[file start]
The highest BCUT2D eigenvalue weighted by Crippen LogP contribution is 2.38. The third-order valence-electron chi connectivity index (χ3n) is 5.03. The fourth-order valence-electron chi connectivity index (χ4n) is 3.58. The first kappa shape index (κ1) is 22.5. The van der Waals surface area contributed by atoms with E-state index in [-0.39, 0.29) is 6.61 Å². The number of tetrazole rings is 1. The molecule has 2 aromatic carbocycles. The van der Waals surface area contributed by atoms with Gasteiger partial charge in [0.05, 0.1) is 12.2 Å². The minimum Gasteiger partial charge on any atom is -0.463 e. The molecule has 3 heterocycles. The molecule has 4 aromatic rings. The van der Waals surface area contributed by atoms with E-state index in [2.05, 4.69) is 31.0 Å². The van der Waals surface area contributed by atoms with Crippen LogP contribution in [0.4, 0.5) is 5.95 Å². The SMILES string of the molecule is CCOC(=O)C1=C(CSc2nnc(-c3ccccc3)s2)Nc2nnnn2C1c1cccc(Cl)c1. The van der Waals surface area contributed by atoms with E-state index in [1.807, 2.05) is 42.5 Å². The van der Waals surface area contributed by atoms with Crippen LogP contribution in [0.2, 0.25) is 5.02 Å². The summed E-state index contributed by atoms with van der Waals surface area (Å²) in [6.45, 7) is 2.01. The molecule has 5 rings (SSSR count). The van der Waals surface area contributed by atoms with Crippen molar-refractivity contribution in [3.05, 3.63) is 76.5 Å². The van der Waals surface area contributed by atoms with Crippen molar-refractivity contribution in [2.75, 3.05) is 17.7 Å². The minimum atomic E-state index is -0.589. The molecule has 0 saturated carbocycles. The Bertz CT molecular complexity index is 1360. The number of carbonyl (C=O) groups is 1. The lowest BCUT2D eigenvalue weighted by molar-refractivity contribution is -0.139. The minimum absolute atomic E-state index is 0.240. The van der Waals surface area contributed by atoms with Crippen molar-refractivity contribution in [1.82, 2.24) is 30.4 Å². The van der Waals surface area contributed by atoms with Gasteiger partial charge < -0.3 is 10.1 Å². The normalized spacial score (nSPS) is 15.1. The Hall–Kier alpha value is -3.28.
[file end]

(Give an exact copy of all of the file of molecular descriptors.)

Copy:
The highest BCUT2D eigenvalue weighted by Crippen LogP contribution is 2.38. The third-order valence-electron chi connectivity index (χ3n) is 5.03. The fourth-order valence-electron chi connectivity index (χ4n) is 3.58. The first kappa shape index (κ1) is 22.5. The van der Waals surface area contributed by atoms with E-state index in [-0.39, 0.29) is 6.61 Å². The number of tetrazole rings is 1. The molecule has 2 aromatic carbocycles. The van der Waals surface area contributed by atoms with Gasteiger partial charge in [0.05, 0.1) is 12.2 Å². The minimum Gasteiger partial charge on any atom is -0.463 e. The molecule has 3 heterocycles. The molecule has 4 aromatic rings. The van der Waals surface area contributed by atoms with E-state index in [2.05, 4.69) is 31.0 Å². The van der Waals surface area contributed by atoms with Crippen LogP contribution in [0.4, 0.5) is 5.95 Å². The SMILES string of the molecule is CCOC(=O)C1=C(CSc2nnc(-c3ccccc3)s2)Nc2nnnn2C1c1cccc(Cl)c1. The van der Waals surface area contributed by atoms with E-state index in [1.807, 2.05) is 42.5 Å². The van der Waals surface area contributed by atoms with Crippen LogP contribution in [0.2, 0.25) is 5.02 Å². The summed E-state index contributed by atoms with van der Waals surface area (Å²) in [6.45, 7) is 2.01. The molecule has 5 rings (SSSR count). The van der Waals surface area contributed by atoms with Crippen molar-refractivity contribution in [3.05, 3.63) is 76.5 Å². The van der Waals surface area contributed by atoms with Crippen molar-refractivity contribution in [2.75, 3.05) is 17.7 Å². The minimum atomic E-state index is -0.589. The molecule has 0 saturated carbocycles. The Bertz CT molecular complexity index is 1360. The number of carbonyl (C=O) groups is 1. The lowest BCUT2D eigenvalue weighted by molar-refractivity contribution is -0.139. The minimum absolute atomic E-state index is 0.240. The van der Waals surface area contributed by atoms with Crippen molar-refractivity contribution in [1.82, 2.24) is 30.4 Å². The van der Waals surface area contributed by atoms with Gasteiger partial charge < -0.3 is 10.1 Å². The normalized spacial score (nSPS) is 15.1. The Hall–Kier alpha value is -3.28.